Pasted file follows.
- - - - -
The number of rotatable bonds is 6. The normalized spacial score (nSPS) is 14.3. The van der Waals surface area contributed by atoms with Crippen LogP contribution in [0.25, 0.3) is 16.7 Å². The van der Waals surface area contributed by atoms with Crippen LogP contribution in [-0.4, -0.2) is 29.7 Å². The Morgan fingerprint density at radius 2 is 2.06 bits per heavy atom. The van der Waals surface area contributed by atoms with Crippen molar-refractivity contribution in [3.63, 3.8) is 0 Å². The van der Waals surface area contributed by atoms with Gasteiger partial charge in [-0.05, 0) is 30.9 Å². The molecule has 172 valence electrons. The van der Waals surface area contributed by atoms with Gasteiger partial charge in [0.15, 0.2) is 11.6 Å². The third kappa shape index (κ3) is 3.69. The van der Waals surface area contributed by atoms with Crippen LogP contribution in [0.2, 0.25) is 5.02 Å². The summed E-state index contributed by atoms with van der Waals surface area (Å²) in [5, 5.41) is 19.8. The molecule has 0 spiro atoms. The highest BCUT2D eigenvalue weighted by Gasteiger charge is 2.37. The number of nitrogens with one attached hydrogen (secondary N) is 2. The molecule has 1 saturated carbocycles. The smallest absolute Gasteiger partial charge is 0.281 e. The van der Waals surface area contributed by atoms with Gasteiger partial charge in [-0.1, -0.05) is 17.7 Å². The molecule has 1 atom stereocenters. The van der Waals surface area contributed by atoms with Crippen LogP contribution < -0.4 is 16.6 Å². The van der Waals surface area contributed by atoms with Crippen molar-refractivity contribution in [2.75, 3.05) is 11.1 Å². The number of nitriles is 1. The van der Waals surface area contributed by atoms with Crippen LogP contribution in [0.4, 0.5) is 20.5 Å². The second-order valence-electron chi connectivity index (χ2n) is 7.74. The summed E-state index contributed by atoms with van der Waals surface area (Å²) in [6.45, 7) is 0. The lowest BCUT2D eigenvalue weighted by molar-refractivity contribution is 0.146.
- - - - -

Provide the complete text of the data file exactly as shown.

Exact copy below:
The number of rotatable bonds is 6. The normalized spacial score (nSPS) is 14.3. The van der Waals surface area contributed by atoms with Crippen LogP contribution in [0.25, 0.3) is 16.7 Å². The van der Waals surface area contributed by atoms with Crippen LogP contribution in [-0.4, -0.2) is 29.7 Å². The Morgan fingerprint density at radius 2 is 2.06 bits per heavy atom. The van der Waals surface area contributed by atoms with Crippen molar-refractivity contribution in [3.63, 3.8) is 0 Å². The van der Waals surface area contributed by atoms with Gasteiger partial charge in [-0.05, 0) is 30.9 Å². The molecule has 172 valence electrons. The van der Waals surface area contributed by atoms with Gasteiger partial charge in [0.15, 0.2) is 11.6 Å². The third kappa shape index (κ3) is 3.69. The van der Waals surface area contributed by atoms with Crippen LogP contribution in [0.2, 0.25) is 5.02 Å². The summed E-state index contributed by atoms with van der Waals surface area (Å²) in [5, 5.41) is 19.8. The molecule has 0 spiro atoms. The highest BCUT2D eigenvalue weighted by Gasteiger charge is 2.37. The number of nitrogens with one attached hydrogen (secondary N) is 2. The molecule has 1 saturated carbocycles. The smallest absolute Gasteiger partial charge is 0.281 e. The van der Waals surface area contributed by atoms with Gasteiger partial charge in [-0.1, -0.05) is 17.7 Å². The molecule has 1 atom stereocenters. The van der Waals surface area contributed by atoms with Crippen LogP contribution < -0.4 is 16.6 Å². The van der Waals surface area contributed by atoms with Crippen molar-refractivity contribution in [2.75, 3.05) is 11.1 Å². The number of nitriles is 1. The van der Waals surface area contributed by atoms with Crippen LogP contribution in [0.4, 0.5) is 20.5 Å². The second-order valence-electron chi connectivity index (χ2n) is 7.74. The summed E-state index contributed by atoms with van der Waals surface area (Å²) in [6.45, 7) is 0. The lowest BCUT2D eigenvalue weighted by molar-refractivity contribution is 0.146.